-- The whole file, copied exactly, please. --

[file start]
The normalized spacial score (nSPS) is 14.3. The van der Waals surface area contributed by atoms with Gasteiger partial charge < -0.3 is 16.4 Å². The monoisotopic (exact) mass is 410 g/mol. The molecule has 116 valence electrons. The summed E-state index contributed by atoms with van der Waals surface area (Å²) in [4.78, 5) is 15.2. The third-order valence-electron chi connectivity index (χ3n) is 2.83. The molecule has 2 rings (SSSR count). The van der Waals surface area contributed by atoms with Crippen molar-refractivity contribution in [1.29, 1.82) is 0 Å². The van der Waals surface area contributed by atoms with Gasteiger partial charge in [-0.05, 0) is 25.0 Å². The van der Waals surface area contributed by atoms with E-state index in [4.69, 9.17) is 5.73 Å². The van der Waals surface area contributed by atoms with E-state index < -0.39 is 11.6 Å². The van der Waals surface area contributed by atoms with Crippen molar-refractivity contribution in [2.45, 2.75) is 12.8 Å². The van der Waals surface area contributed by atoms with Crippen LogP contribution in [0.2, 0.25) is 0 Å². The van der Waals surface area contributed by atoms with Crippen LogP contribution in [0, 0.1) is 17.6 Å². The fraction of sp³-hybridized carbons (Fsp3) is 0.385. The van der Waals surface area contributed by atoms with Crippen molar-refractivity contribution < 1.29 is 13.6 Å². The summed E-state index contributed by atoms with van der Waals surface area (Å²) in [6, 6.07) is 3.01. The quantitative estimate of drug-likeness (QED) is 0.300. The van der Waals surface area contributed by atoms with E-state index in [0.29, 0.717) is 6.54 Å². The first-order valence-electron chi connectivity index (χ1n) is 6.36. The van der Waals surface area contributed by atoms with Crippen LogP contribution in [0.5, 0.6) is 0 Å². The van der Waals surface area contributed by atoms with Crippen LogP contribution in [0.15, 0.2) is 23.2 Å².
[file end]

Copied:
The normalized spacial score (nSPS) is 14.3. The van der Waals surface area contributed by atoms with Gasteiger partial charge < -0.3 is 16.4 Å². The monoisotopic (exact) mass is 410 g/mol. The molecule has 116 valence electrons. The summed E-state index contributed by atoms with van der Waals surface area (Å²) in [4.78, 5) is 15.2. The third-order valence-electron chi connectivity index (χ3n) is 2.83. The molecule has 2 rings (SSSR count). The van der Waals surface area contributed by atoms with Crippen molar-refractivity contribution in [1.29, 1.82) is 0 Å². The van der Waals surface area contributed by atoms with Gasteiger partial charge in [-0.05, 0) is 25.0 Å². The van der Waals surface area contributed by atoms with E-state index in [4.69, 9.17) is 5.73 Å². The van der Waals surface area contributed by atoms with E-state index < -0.39 is 11.6 Å². The van der Waals surface area contributed by atoms with Crippen molar-refractivity contribution in [2.45, 2.75) is 12.8 Å². The van der Waals surface area contributed by atoms with Crippen LogP contribution in [0.2, 0.25) is 0 Å². The van der Waals surface area contributed by atoms with Crippen LogP contribution in [0, 0.1) is 17.6 Å². The fraction of sp³-hybridized carbons (Fsp3) is 0.385. The van der Waals surface area contributed by atoms with Crippen molar-refractivity contribution < 1.29 is 13.6 Å². The summed E-state index contributed by atoms with van der Waals surface area (Å²) in [6, 6.07) is 3.01. The quantitative estimate of drug-likeness (QED) is 0.300. The van der Waals surface area contributed by atoms with E-state index in [0.29, 0.717) is 6.54 Å². The first-order valence-electron chi connectivity index (χ1n) is 6.36. The van der Waals surface area contributed by atoms with Crippen LogP contribution in [0.5, 0.6) is 0 Å². The van der Waals surface area contributed by atoms with Crippen LogP contribution in [0.15, 0.2) is 23.2 Å².